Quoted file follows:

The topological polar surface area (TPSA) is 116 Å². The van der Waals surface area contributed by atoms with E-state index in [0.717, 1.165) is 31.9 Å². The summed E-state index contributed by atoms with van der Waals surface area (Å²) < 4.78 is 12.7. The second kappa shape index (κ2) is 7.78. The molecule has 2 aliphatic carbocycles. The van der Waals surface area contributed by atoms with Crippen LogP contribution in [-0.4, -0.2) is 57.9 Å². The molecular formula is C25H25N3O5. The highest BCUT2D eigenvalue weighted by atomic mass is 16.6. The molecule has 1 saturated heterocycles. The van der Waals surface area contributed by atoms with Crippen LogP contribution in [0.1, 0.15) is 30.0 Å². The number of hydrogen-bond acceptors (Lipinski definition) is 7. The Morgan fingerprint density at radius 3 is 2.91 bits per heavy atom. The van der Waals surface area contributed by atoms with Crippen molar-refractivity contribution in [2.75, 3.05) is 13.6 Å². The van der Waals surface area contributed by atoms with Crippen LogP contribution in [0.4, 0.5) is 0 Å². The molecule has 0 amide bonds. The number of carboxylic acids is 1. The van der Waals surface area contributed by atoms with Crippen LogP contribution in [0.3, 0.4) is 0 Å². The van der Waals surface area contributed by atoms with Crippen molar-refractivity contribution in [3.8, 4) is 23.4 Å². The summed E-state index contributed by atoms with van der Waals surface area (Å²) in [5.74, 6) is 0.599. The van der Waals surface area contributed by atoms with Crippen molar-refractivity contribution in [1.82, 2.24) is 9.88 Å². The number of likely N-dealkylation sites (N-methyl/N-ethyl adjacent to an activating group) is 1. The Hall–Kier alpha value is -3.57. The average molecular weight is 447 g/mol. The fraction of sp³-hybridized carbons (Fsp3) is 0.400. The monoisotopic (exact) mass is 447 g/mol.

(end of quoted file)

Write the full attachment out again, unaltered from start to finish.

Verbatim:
The topological polar surface area (TPSA) is 116 Å². The van der Waals surface area contributed by atoms with E-state index in [0.717, 1.165) is 31.9 Å². The summed E-state index contributed by atoms with van der Waals surface area (Å²) < 4.78 is 12.7. The second kappa shape index (κ2) is 7.78. The molecule has 2 aliphatic carbocycles. The van der Waals surface area contributed by atoms with Crippen LogP contribution in [-0.4, -0.2) is 57.9 Å². The molecular formula is C25H25N3O5. The highest BCUT2D eigenvalue weighted by atomic mass is 16.6. The molecule has 1 saturated heterocycles. The van der Waals surface area contributed by atoms with Crippen LogP contribution in [0.1, 0.15) is 30.0 Å². The number of hydrogen-bond acceptors (Lipinski definition) is 7. The Morgan fingerprint density at radius 3 is 2.91 bits per heavy atom. The van der Waals surface area contributed by atoms with Crippen molar-refractivity contribution in [2.75, 3.05) is 13.6 Å². The van der Waals surface area contributed by atoms with Crippen LogP contribution in [0.4, 0.5) is 0 Å². The molecule has 0 amide bonds. The number of carboxylic acids is 1. The van der Waals surface area contributed by atoms with Crippen LogP contribution in [0.3, 0.4) is 0 Å². The van der Waals surface area contributed by atoms with Crippen molar-refractivity contribution in [3.8, 4) is 23.4 Å². The summed E-state index contributed by atoms with van der Waals surface area (Å²) in [5.74, 6) is 0.599. The van der Waals surface area contributed by atoms with Crippen molar-refractivity contribution in [1.82, 2.24) is 9.88 Å². The number of likely N-dealkylation sites (N-methyl/N-ethyl adjacent to an activating group) is 1. The Hall–Kier alpha value is -3.57. The average molecular weight is 447 g/mol. The fraction of sp³-hybridized carbons (Fsp3) is 0.400. The monoisotopic (exact) mass is 447 g/mol.